For this study, we took advantage of measured 2-D (vertical and diurnal) O3 profile curtains from all three air quality campaigns (Sect. 2). To characterize the different behaviors of O3 in coastal regions, we developed a novel clustering method based on the altitude and time dimensions of the lidar measurements that organized the profile curtains (Sect. 2). We used the developed clusters to evaluate the ability of both offline and online GEOS-Chem and GEOS-CF simulations to reproduce the coastal O3 and wind characteristics highlighted by each cluster (Sect. 3).
2.1 Air quality campaigns
During the years 2017 and 2018, NASA in partnership with other US national agencies and university research groups orchestrated three air quality campaign studies that focused on key land and water observations: OWLETS-1, OWLETS-2, and LISTOS. OWLETS-1 was conducted in 2017 from 5 July to 3 August, while OWLETS-2 and LISTOS were conducted in 2018 from 6 June to 6 July and 12 July to 29 August, respectively. All campaigns took advantage of a multitude of ground, aircraft, and remote-sensing measurements. For the sake of this study, we will focus on measurements from the two lidars from the TOLNet: the NASA Langley Mobile Ozone Lidar (LMOL) (De Young et al., 2017; Farris et al., 2019; Gronoff et al., 2019, 2021) and NASA Goddard Space Flight Center (GSFC) Tropospheric Ozone (TROPOZ) Differential Absorption Lidar (DIAL) (Sullivan et al., 2014, 2015a), which ran simultaneously at the marked positions in Fig. 1. The TOLNet data from all three campaigns are available on the NASA Langley Research Center (LaRC) Airborne Science Data for Atmospheric Composition archive (https://www-air.larc.nasa.gov/missions.htm, last access: 20 January 2021).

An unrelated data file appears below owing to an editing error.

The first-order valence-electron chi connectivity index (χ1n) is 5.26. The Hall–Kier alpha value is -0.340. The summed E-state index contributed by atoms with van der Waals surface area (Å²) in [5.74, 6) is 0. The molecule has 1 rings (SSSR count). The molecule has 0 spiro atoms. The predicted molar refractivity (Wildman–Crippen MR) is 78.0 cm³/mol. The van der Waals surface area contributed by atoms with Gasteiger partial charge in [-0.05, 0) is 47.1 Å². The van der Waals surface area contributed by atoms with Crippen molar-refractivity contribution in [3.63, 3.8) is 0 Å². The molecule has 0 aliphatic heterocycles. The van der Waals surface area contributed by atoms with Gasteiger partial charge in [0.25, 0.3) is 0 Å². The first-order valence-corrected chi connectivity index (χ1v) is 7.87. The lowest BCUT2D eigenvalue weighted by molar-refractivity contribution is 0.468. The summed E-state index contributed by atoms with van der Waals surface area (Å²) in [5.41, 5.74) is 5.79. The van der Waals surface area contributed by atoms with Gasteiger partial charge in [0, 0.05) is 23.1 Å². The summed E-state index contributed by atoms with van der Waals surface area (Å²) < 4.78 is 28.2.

The two lidars were placed strategically for each campaign (Fig. 1), so that one lidar was closest to over-water measurements, while the other was farther inland with the goal of examining how O3 transport and concentration are influenced by specific coastal mechanisms such as the land–water breezes. For OWLETS-1, the LMOL lidar was used at the CBBT (37.0366∘ N, 76.0767∘ W), depicting the real time over-water O3 measurements, while the GSFC TROPOZ lidar was stationed at the NASA Langley Center (37.1024∘ N, 76.3929∘ W) further inland. Similarly, for OWLETS-2, the LMOL lidar was stationed for the over-water measurements at Hart Miller Island (39.2449∘ N, 76.3583∘ W) and GSFC TROPOZ was stationed at the University of Maryland, Baltimore County (UMBC) (39.2557∘ N, 76.7111∘ W). For LISTOS, LMOL was at the Westport site (41.1415∘ N, 73.3579∘ W) and TROPOZ at Rutgers (40.2823∘ N, 74.2525∘ W). For the sake of this study the unique benefits due to the different placements (onshore versus offshore) of the co-located lidars are not specifically evaluated. Instead, the study focuses on the benefits of the detail and multi-dimensionality of lidar instrument data in general.